Private User
9/21/2010 at 4:45 PM

Has anyone looked into touching the Native Americans in the USA. The genealogy is going to be hard to trace and it is hard to get your fingers on tribal roles. Not only that but with some tribes you have to track into Canada for records. Some are very difficult and some are impossible. The French fur trappers in the northern US sometimes had two families. Their french wife who stayed behind and then their Indian family also. Some children stayed with the tribe and some went into their father's society. It will be easy to make mistakes. Some history is word of mouth only.

9/23/2010 at 4:08 AM

Private User

Shari, yes, the Native American genealogies are a particular interest of mine (and several other curators). I've been cleaning up "The Cherokee Tree" as I have a verified ancestor-by-marriage connection, and it's looking much better. The Pocahantas profile was a mess and a curator made it into something lovely: Pocahontas

I can't speak to the Canadian tribes but it's certainly part of my personal agenda to help get "workgroups" going for the different tribes. I hope you join in when we start those projects.

Private User
9/27/2010 at 8:36 AM

I am not related but my children have ties to the Turtle Mountain Chippewa. One of my suggestions is to contact the churches on the reservation also. They have marriage and baptism records. Sometimes it is the only place the father is listed in the older generations. No written language in the past makes it more difficult. A lot was passed on by word of mouth. If you look at the payouts of the treaty settlements they had to list tribal members for those.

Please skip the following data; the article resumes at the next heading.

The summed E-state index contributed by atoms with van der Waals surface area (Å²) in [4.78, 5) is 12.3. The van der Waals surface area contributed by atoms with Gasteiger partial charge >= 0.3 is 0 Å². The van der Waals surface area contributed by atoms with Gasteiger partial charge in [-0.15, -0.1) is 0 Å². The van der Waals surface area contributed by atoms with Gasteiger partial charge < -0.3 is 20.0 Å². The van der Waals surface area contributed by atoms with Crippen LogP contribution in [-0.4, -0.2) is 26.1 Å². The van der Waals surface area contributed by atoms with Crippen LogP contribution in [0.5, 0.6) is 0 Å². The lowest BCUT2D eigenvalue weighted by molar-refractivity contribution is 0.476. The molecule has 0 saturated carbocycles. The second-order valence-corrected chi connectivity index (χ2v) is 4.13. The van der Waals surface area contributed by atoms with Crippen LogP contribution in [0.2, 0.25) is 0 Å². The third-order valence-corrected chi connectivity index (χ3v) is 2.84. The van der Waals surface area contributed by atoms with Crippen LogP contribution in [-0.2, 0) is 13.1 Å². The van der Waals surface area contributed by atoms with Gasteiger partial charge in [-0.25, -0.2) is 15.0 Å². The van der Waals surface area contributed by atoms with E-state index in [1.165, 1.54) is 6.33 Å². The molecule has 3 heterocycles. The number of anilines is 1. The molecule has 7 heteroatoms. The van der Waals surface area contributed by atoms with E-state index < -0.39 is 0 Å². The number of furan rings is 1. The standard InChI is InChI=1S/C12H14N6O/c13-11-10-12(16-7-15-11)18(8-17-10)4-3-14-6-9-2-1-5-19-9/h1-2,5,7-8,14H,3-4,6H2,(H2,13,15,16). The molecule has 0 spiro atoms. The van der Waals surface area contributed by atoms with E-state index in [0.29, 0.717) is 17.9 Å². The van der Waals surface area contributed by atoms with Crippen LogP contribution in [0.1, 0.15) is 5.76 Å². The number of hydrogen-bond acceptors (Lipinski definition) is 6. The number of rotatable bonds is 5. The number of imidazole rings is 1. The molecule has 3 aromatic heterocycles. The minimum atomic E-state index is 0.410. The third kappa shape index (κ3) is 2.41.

3/3/2011 at 4:06 AM

So who would I talk to about requesting some help finding more information about an area on my tree that is very sparse?
I am having difficulty trasking down Jewish ancestry.

3/3/2011 at 7:15 AM

Malka Mysels

Could you talk to Chris Duben? I know you are working on the Jewish trees....

3/3/2011 at 7:15 AM

This Project may help you:

http://www.geni.com/projects/Jewish-Ancestry-Research-Guide

Otherwise, start a new discussion with some of your "brick walls." Posting public profiles back some time in history may help in that discussion.

3/3/2011 at 3:04 PM

Chris, feel free to email me with any questions. I spent two years tracking my Jewish relatives through many different sites, books, and journals. Through Poland, Lithuania, the Ukraine, England, and Argentina. There are good, free sites, that you can do research on for Jewish ancestors. It is truly amazing what's out there, if you are lucky enough to have some breadcrumbs to track. On the other hand, sometimes the deadends remain deadends for a long while.

Private User
3/4/2011 at 3:18 AM

Myrna - Thanks for doing the list! But I'm in Wellington, FL. :-)

Showing 91-120 of 150 posts